Who Gains from Sports Commission Rentals?

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If the Sports Commission on Broad Street, first expanded for the development of Liberian basketball by Cletus S. Wortoson, will fulfill its major objective, then somebody somewhere at the Ministry of Youth & Sports should be speaking.

And fast, too.

For since unsuccessful attempts to secure leaders for the Liberia Basketball Federation, the outgoing administration has continued to rent the Commission and no one is speaking about what is being done with the money.

That was the position of a group of aggrieved basketball stakeholders who granted an interview with the Daily Observer yesterday.

“We are supposed to develop basketball,” a spokesman told the Daily Observer, “and since the Ministry of Youth & Sports has remained mute on what should happen to basketball, someone is doing business with the Sports Commission.”

He said, “And no one is asking questions.”

A source at the Liberia Basketball Association told the Daily Observer that the outgoing administration, under Rufus Anderson is handling all business transactions with interested performers and churches.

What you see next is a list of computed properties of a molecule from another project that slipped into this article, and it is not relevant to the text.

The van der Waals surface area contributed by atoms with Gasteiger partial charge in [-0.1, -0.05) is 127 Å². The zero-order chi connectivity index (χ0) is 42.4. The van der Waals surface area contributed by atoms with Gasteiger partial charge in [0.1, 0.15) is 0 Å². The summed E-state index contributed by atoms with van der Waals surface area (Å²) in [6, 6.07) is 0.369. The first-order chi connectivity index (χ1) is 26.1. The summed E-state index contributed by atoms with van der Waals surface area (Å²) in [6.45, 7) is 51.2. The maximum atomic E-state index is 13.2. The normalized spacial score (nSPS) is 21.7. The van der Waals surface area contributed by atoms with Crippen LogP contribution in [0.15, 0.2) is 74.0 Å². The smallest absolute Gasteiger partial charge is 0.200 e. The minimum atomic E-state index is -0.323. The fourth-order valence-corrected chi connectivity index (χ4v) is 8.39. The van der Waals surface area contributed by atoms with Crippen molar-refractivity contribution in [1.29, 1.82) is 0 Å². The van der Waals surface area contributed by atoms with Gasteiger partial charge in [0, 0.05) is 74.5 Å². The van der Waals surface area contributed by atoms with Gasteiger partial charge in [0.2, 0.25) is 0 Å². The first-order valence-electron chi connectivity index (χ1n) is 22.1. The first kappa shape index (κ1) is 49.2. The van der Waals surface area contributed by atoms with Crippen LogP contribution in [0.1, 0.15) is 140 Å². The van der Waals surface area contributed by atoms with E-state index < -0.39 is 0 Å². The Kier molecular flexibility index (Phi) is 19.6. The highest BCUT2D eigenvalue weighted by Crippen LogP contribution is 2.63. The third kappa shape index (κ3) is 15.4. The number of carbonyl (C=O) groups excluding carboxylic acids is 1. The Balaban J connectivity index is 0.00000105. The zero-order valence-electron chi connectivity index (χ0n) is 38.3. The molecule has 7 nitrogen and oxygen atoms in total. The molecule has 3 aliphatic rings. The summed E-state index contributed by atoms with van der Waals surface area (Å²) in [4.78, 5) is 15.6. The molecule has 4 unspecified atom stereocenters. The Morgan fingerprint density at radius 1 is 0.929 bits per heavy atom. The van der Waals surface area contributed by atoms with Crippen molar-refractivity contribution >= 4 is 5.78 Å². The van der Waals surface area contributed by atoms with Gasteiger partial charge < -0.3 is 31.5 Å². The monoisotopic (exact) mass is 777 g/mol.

“The current program is from March 23-28,” posters printed by the church reported to save souls for Christ.

“We are supposed to play basketball at the Sports Commission and since we are unable to reach a common ground and the Ministry of Sports is also not helping the process, basketball must suffer,” said an angry basketball player.

He said the Ministry of Youth & Sports must set out clear instructions to all those interested to develop basketball without fear or favor.

“If the outgoing officials don’t seem to agree with aggrieved stakeholders on the way forward and vice versa,” he said, “the Ministry must look into it and make the right decision for basketball.”

So while the leadership crisis is lingering, the LBA administration continues to rent the Sports Commission, and aggrieved stakeholders are asking, “What is happening to the money?”

Though no official source could confirm what was being done with the money, a young man who refused to identify himself yesterday informed the Daily Observer that “Everything is being done by Mr. Anderson and his team.”

“All I know is that Mr. Anderson is handling matters concerning the Sports Commission’s rentals,” he added. Though with the inactive action of the Ministry of Youth & Sports to make it happen, many observers are wondering how long the fate of basketball will be allowed to hang in a balance.

Someone yesterday suggested churches having programs at the Sports Commission must pray to redeem basketball.

A telephone contact to the Ministry of Youth responded, “The Ministry is not overlooking the basketball situation and will come down with a decision very soon.”

But how soon, is what many observers may want to know to get basketball into the hands of those who are prepared to die for its development.

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